Re-emerging Infectious Disease (RED) Alert tool

Maneesha Chitanvis, Ashlynn Daughton, Forest M Altherr, Geoffery Fairchild, William Rosenberger, Emily Alipio Lyon, Attelia Hollander, Nileena Velappa, Derek Aberle, Nidhi Parikh, Alina Deshpande

Abstract


Objective: 

Although relying on verbal definitions of "re-emergence", descriptions that classify a “re-emergence” event as any significant recurrence of a disease that had previously been under public health control, and subjective interpretations of these events is currently the conventional practice, this has the potential to hinder effective public health responses. Defining re-emergence in this manner offers limited ability for ad hoc analysis of prevention and control measures and facilitates non-reproducible assessments of public health events of potentially high consequence. Re-emerging infectious disease alert (RED Alert) is a decision-support tool designed to address this issue by enhancing situational awareness by providing spatiotemporal context through disease incidence pattern analysis following an event that may represent a local (country-level) re-emergence. The tool’s analytics also provide users with the associated causes (socioeconomic indicators) related to the event, and guide hypothesis-generation regarding the global scenario.


Introduction: 

Definitions of “re-emerging infectious diseases” typically encompass any disease occurrence that was a historic public health threat, declined dramatically, and has since presented itself again as a significant health problem. Examples include antimicrobial resistance leading to resurgence of tuberculosis, or measles re-appearing in previously protected communities. While the language of this verbal definition of “re-emergence” is sensitive enough to capture most epidemiologically relevant resurgences, its qualitative nature obfuscates the ability to quantitatively classify disease re-emergence events as such.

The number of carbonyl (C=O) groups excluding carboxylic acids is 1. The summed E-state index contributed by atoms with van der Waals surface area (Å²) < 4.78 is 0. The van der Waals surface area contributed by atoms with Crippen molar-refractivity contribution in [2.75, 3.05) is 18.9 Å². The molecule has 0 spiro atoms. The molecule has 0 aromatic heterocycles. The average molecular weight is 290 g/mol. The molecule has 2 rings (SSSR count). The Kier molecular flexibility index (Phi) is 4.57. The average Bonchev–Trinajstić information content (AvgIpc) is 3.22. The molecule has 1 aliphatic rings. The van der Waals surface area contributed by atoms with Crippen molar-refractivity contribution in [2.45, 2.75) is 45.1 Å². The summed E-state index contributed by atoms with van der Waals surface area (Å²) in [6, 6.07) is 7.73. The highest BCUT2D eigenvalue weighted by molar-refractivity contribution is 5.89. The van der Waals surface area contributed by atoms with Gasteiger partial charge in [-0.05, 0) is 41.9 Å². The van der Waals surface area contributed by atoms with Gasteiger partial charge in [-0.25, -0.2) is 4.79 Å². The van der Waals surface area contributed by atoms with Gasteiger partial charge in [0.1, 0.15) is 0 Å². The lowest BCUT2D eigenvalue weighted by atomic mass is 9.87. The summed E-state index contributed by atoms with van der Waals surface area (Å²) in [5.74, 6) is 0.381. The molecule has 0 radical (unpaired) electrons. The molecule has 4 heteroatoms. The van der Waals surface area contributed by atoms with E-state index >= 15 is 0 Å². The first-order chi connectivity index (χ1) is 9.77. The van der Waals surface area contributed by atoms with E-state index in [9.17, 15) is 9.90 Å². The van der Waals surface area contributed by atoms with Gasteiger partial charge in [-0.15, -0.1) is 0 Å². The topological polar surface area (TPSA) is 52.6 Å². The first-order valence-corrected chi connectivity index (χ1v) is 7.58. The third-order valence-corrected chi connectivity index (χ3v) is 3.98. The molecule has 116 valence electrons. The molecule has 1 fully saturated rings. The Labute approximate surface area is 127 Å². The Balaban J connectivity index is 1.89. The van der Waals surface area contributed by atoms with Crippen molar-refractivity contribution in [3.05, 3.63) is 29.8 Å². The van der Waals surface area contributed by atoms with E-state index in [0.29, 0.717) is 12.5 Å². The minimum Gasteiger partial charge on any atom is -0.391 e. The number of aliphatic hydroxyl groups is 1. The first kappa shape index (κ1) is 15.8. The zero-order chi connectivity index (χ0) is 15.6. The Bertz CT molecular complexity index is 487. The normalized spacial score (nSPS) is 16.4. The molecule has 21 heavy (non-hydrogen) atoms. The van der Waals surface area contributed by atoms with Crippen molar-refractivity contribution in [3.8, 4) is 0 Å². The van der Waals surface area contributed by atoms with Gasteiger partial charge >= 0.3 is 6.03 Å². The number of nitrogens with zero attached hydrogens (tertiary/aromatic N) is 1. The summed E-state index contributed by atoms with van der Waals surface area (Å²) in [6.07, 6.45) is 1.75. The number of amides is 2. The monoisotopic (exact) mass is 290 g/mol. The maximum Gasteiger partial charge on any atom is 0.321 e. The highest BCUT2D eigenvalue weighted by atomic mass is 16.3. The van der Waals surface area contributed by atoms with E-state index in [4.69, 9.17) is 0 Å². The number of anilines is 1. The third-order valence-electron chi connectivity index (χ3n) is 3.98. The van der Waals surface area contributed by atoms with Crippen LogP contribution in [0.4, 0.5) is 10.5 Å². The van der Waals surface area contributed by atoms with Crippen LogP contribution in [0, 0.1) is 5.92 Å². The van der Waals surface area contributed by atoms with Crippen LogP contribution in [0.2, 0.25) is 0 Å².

Methods: 

Our tool automatically computes historic disease incidence and performs trend analyses to help elucidate events which a user may considered a true re-emergence in a subset of pertinent infectious diseases (measles, cholera, yellow fever, and dengue). The tool outputs data visualizations that illustrate incidence trends in diverse and informative ways. Additionally, we categorize location and incidence-specific indicators for re-emergence to provide users with associated indicators as well as justifications and documentation to guide users’ next steps. Additionally, the tool also houses interactive maps to facilitate global hypothesis-generation.

Results: 
These outputs provide historic trend pattern analyses as well as contextualization of the user’s situation with similar locations. The tool also broadens users' understanding of the given situation by providing related indicators of the likely re-emergence, as well as the ability to investigate re-emergence factors of global relevance through spatial analysis and data visualization.

Conclusions: 

The inability to categorically name a re-emergence event as such is due to lack of standardization and/or availability of reproducible, data-based evidence, and hinders timely and effective public health response and planning. While the tool will not explicitly call out a user scenario as categorically re-emergent or not, by providing users with context in both time and space, RED Alert aims to empower users with data and analytics in order to substantially enhance their contextual awareness; thus, better enabling them to formulate plans of action regarding re-emerging infectious disease threats at both the country and global level.


Full Text:

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DOI: https://doi.org/10.5210/ojphi.v10i1.8421



Online Journal of Public Health Informatics * ISSN 1947-2579 * http://ojphi.org